“Golden Lead has found a market where they can export the waste in liquid form. Where to go I don’t know.”
For example, the Minister added: “The law does not say 80% [of the workforce] must be Gambian. In any investment there must be pros and cons. It makes society interesting.”
He also sought to allay fears about overfishing, saying there is no scientific evidence to back this up.
However, environmental journalist Mustapha Manneh points out a UN report from 2019 discovered overfished sardinella and bonga fish in waters off the Gambia – and believes there could be dire consequences in five years’ time: “The amount they catch every day will have a serious effect important to our biodiversity. Can lead to food insecurity.”
Mr. Gibba could not say how much fish Golden Lead is currently catching from Gambian waters, but said there are plans to introduce a new quota system.
The minister also said that while juvenile fishing was a problem, there were regulations to deal with it.
One of the leading anti-fishmeal activists is microbiologist Ahmed Manjang, who is part of a group of environmentalists who have taken Golden Lead to court. Their civil lawsuit cites $250,000 worth of damage to the environment. But Mr Manjang is angry that the case has been postponed several times since July 2017.
“I believe the Chinese have violated our legal system,” he said. Gambian authorities did not respond to a request for comment on the allegation.
Not long ago, Mr. Manjang added, he and five other activists involved in the case were offered cash bribes at the factory, but they refused: “Stuffed envelopes. That’s it. the way they operate.”
Earlier, a Gambian called him and offered him around $4,000, allegedly on behalf of the Chinese company, to block his campaign.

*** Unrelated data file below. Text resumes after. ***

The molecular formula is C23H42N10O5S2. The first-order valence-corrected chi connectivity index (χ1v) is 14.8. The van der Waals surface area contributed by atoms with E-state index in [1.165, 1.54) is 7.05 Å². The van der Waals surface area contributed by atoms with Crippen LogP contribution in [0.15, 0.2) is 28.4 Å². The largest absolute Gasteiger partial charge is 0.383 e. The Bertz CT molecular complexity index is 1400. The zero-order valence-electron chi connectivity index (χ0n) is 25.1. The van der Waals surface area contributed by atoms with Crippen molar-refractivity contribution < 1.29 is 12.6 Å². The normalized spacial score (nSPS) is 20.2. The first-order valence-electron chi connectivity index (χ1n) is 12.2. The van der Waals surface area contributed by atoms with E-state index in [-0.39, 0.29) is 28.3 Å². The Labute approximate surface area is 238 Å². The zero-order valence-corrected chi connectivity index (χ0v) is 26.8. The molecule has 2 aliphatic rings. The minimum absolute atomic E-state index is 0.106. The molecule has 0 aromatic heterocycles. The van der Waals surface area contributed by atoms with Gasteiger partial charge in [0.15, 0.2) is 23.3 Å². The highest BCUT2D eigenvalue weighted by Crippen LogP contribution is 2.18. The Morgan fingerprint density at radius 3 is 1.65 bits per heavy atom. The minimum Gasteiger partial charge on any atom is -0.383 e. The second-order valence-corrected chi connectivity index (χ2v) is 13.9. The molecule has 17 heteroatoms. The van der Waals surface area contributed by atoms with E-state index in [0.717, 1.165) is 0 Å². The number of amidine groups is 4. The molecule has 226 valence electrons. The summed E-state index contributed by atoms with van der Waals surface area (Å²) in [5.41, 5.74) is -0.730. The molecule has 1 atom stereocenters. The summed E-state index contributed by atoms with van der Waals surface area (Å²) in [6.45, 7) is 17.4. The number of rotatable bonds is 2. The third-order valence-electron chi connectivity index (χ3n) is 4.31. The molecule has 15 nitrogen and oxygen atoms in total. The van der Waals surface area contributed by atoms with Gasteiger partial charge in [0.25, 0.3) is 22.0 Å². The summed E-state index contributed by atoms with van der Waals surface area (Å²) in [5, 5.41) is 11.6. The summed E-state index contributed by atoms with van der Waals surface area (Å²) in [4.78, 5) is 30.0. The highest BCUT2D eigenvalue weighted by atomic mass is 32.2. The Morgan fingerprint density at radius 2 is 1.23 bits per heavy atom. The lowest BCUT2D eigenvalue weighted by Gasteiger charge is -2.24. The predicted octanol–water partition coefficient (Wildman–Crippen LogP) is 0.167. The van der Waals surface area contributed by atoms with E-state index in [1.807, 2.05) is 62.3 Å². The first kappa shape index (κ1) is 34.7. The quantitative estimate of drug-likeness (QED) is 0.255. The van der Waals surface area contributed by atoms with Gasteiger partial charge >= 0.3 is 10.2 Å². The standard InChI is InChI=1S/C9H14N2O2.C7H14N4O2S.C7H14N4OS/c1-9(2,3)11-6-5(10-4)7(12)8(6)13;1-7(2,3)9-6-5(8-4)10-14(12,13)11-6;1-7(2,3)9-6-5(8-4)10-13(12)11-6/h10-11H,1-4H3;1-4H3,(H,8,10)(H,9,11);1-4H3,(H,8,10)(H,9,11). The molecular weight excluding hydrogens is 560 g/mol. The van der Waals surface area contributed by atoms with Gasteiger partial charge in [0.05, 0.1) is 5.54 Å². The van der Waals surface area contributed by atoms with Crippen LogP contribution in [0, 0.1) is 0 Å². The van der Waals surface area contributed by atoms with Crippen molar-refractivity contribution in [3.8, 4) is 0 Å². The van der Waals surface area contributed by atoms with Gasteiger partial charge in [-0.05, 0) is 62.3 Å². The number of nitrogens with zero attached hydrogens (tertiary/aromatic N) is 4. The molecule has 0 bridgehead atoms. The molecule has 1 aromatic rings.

To get answers to such allegations, I visited the well-guarded factory in Gunjur, which is notoriously difficult to reach or speak to any of its Chinese owners.
Peter Zhu, a senior recruiter, briefly told the BBC: “We are controlled by the government, everything we do is right.”
When asked directly about fish stocks, he replied: “I don’t know about this. We are not fishermen, we are businesses. How is the situation at sea? I do not know”.
Other attempts to contact the company about other allegations, such as bribery, have been unsuccessful.
Mr Manjang said there were signs that Senegal, Mauritania and the Gambia could work together in the future to make joint efforts to protect their fish stocks.
However, young Gambian activist Buba Janneh, who works with Greenpeace Africa, feels less positive – although he persists in his fight to cancel Golden’s 99-year lease Lead is legally viable.
The future, he said, would be “very dark” for The Gambia, if the lease was still in effect at the time of his death.
Tom Ford is a freelance journalist traveling in West Africa